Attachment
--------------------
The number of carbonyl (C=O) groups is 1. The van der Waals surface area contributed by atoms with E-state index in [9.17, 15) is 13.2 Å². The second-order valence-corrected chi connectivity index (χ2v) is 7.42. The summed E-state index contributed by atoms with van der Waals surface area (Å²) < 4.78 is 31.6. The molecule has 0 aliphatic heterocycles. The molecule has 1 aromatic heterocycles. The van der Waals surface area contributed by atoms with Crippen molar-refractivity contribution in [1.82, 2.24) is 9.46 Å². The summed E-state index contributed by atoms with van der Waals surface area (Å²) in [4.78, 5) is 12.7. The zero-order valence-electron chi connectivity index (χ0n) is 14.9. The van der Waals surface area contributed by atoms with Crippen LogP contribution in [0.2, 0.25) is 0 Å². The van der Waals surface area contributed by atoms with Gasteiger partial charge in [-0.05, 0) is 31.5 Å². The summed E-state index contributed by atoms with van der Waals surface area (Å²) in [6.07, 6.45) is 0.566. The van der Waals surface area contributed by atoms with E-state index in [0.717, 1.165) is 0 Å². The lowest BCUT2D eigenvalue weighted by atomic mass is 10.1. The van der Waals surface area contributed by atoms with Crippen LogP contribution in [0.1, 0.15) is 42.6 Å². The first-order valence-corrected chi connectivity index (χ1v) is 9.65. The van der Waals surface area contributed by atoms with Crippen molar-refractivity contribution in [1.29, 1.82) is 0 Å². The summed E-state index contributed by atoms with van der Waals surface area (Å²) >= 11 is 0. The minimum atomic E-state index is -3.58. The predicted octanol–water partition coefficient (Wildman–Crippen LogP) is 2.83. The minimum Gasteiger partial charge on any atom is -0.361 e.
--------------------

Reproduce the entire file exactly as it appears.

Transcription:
The number of carbonyl (C=O) groups is 1. The van der Waals surface area contributed by atoms with E-state index in [9.17, 15) is 13.2 Å². The second-order valence-corrected chi connectivity index (χ2v) is 7.42. The summed E-state index contributed by atoms with van der Waals surface area (Å²) < 4.78 is 31.6. The molecule has 0 aliphatic heterocycles. The molecule has 1 aromatic heterocycles. The van der Waals surface area contributed by atoms with Crippen molar-refractivity contribution in [1.82, 2.24) is 9.46 Å². The summed E-state index contributed by atoms with van der Waals surface area (Å²) in [4.78, 5) is 12.7. The zero-order valence-electron chi connectivity index (χ0n) is 14.9. The van der Waals surface area contributed by atoms with Crippen LogP contribution in [0.2, 0.25) is 0 Å². The van der Waals surface area contributed by atoms with Gasteiger partial charge in [-0.05, 0) is 31.5 Å². The summed E-state index contributed by atoms with van der Waals surface area (Å²) in [6.07, 6.45) is 0.566. The van der Waals surface area contributed by atoms with E-state index in [0.717, 1.165) is 0 Å². The lowest BCUT2D eigenvalue weighted by atomic mass is 10.1. The van der Waals surface area contributed by atoms with Crippen LogP contribution in [0.1, 0.15) is 42.6 Å². The first-order valence-corrected chi connectivity index (χ1v) is 9.65. The van der Waals surface area contributed by atoms with Crippen molar-refractivity contribution in [1.29, 1.82) is 0 Å². The summed E-state index contributed by atoms with van der Waals surface area (Å²) >= 11 is 0. The minimum atomic E-state index is -3.58. The predicted octanol–water partition coefficient (Wildman–Crippen LogP) is 2.83. The minimum Gasteiger partial charge on any atom is -0.361 e.